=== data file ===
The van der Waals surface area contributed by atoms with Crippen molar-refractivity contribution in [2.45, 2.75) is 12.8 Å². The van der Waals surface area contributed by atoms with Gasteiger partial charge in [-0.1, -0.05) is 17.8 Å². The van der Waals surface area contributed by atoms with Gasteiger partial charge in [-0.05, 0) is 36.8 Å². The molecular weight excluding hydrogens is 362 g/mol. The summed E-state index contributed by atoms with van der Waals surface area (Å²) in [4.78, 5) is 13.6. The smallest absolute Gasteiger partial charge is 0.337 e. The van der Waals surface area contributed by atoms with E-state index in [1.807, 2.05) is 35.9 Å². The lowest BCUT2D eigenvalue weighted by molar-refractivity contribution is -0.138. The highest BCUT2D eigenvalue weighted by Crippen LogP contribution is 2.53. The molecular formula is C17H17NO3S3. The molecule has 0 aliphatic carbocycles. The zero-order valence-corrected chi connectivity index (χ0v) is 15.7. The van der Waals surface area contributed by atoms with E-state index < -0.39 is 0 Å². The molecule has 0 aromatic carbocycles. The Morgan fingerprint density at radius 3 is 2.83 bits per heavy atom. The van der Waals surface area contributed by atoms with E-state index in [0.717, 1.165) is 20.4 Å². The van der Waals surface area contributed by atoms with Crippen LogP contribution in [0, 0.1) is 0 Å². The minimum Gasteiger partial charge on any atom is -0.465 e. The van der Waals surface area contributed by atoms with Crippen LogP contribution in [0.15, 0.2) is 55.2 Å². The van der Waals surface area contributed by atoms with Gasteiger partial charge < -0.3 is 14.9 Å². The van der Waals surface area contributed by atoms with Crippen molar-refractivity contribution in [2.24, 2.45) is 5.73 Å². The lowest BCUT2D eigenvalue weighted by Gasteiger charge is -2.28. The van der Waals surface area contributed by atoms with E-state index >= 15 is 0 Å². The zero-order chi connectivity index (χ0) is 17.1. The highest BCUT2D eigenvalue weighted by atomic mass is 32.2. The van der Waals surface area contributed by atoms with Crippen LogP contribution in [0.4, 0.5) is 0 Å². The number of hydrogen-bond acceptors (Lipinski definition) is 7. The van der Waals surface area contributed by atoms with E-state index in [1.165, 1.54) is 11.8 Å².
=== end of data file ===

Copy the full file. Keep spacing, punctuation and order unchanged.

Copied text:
The van der Waals surface area contributed by atoms with Crippen molar-refractivity contribution in [2.45, 2.75) is 12.8 Å². The van der Waals surface area contributed by atoms with Gasteiger partial charge in [-0.1, -0.05) is 17.8 Å². The van der Waals surface area contributed by atoms with Gasteiger partial charge in [-0.05, 0) is 36.8 Å². The molecular weight excluding hydrogens is 362 g/mol. The summed E-state index contributed by atoms with van der Waals surface area (Å²) in [4.78, 5) is 13.6. The smallest absolute Gasteiger partial charge is 0.337 e. The van der Waals surface area contributed by atoms with E-state index in [1.807, 2.05) is 35.9 Å². The lowest BCUT2D eigenvalue weighted by molar-refractivity contribution is -0.138. The highest BCUT2D eigenvalue weighted by Crippen LogP contribution is 2.53. The molecular formula is C17H17NO3S3. The molecule has 0 aliphatic carbocycles. The zero-order valence-corrected chi connectivity index (χ0v) is 15.7. The van der Waals surface area contributed by atoms with E-state index < -0.39 is 0 Å². The molecule has 0 aromatic carbocycles. The Morgan fingerprint density at radius 3 is 2.83 bits per heavy atom. The van der Waals surface area contributed by atoms with E-state index in [0.717, 1.165) is 20.4 Å². The van der Waals surface area contributed by atoms with Crippen LogP contribution in [0, 0.1) is 0 Å². The minimum Gasteiger partial charge on any atom is -0.465 e. The van der Waals surface area contributed by atoms with Crippen LogP contribution in [0.15, 0.2) is 55.2 Å². The van der Waals surface area contributed by atoms with Gasteiger partial charge < -0.3 is 14.9 Å². The van der Waals surface area contributed by atoms with Crippen molar-refractivity contribution in [2.24, 2.45) is 5.73 Å². The lowest BCUT2D eigenvalue weighted by Gasteiger charge is -2.28. The van der Waals surface area contributed by atoms with E-state index >= 15 is 0 Å². The zero-order chi connectivity index (χ0) is 17.1. The highest BCUT2D eigenvalue weighted by atomic mass is 32.2. The van der Waals surface area contributed by atoms with Crippen LogP contribution in [0.4, 0.5) is 0 Å². The number of hydrogen-bond acceptors (Lipinski definition) is 7. The van der Waals surface area contributed by atoms with E-state index in [1.165, 1.54) is 11.8 Å².